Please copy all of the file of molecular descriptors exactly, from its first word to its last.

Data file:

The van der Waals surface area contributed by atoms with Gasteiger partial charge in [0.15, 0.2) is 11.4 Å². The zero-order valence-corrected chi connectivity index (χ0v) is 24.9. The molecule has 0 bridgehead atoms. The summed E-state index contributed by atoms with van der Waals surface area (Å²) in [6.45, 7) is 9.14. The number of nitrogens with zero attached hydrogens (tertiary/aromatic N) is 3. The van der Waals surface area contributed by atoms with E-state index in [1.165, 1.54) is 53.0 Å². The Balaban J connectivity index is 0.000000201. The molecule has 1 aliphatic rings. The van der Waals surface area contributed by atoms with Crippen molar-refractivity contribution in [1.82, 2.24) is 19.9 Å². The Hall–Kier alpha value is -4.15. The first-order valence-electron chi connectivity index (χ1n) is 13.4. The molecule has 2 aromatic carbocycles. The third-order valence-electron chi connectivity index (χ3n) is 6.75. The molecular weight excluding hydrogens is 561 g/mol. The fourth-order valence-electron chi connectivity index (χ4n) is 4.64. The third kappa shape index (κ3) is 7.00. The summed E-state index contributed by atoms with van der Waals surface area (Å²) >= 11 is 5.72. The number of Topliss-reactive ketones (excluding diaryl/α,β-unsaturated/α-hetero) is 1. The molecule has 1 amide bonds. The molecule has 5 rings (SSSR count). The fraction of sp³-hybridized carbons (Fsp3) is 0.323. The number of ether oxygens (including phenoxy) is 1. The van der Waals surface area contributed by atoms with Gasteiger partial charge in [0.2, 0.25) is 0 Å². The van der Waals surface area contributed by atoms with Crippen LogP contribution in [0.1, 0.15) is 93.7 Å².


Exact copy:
The van der Waals surface area contributed by atoms with Gasteiger partial charge in [0.15, 0.2) is 11.4 Å². The zero-order valence-corrected chi connectivity index (χ0v) is 24.9. The molecule has 0 bridgehead atoms. The summed E-state index contributed by atoms with van der Waals surface area (Å²) in [6.45, 7) is 9.14. The number of nitrogens with zero attached hydrogens (tertiary/aromatic N) is 3. The van der Waals surface area contributed by atoms with E-state index in [1.165, 1.54) is 53.0 Å². The Balaban J connectivity index is 0.000000201. The molecule has 1 aliphatic rings. The van der Waals surface area contributed by atoms with Crippen molar-refractivity contribution in [1.82, 2.24) is 19.9 Å². The Hall–Kier alpha value is -4.15. The first-order valence-electron chi connectivity index (χ1n) is 13.4. The molecule has 2 aromatic carbocycles. The third-order valence-electron chi connectivity index (χ3n) is 6.75. The molecular weight excluding hydrogens is 561 g/mol. The fourth-order valence-electron chi connectivity index (χ4n) is 4.64. The third kappa shape index (κ3) is 7.00. The summed E-state index contributed by atoms with van der Waals surface area (Å²) >= 11 is 5.72. The number of Topliss-reactive ketones (excluding diaryl/α,β-unsaturated/α-hetero) is 1. The molecule has 1 amide bonds. The molecule has 5 rings (SSSR count). The fraction of sp³-hybridized carbons (Fsp3) is 0.323. The number of ether oxygens (including phenoxy) is 1. The van der Waals surface area contributed by atoms with Gasteiger partial charge in [0.2, 0.25) is 0 Å². The van der Waals surface area contributed by atoms with Crippen LogP contribution in [0.1, 0.15) is 93.7 Å².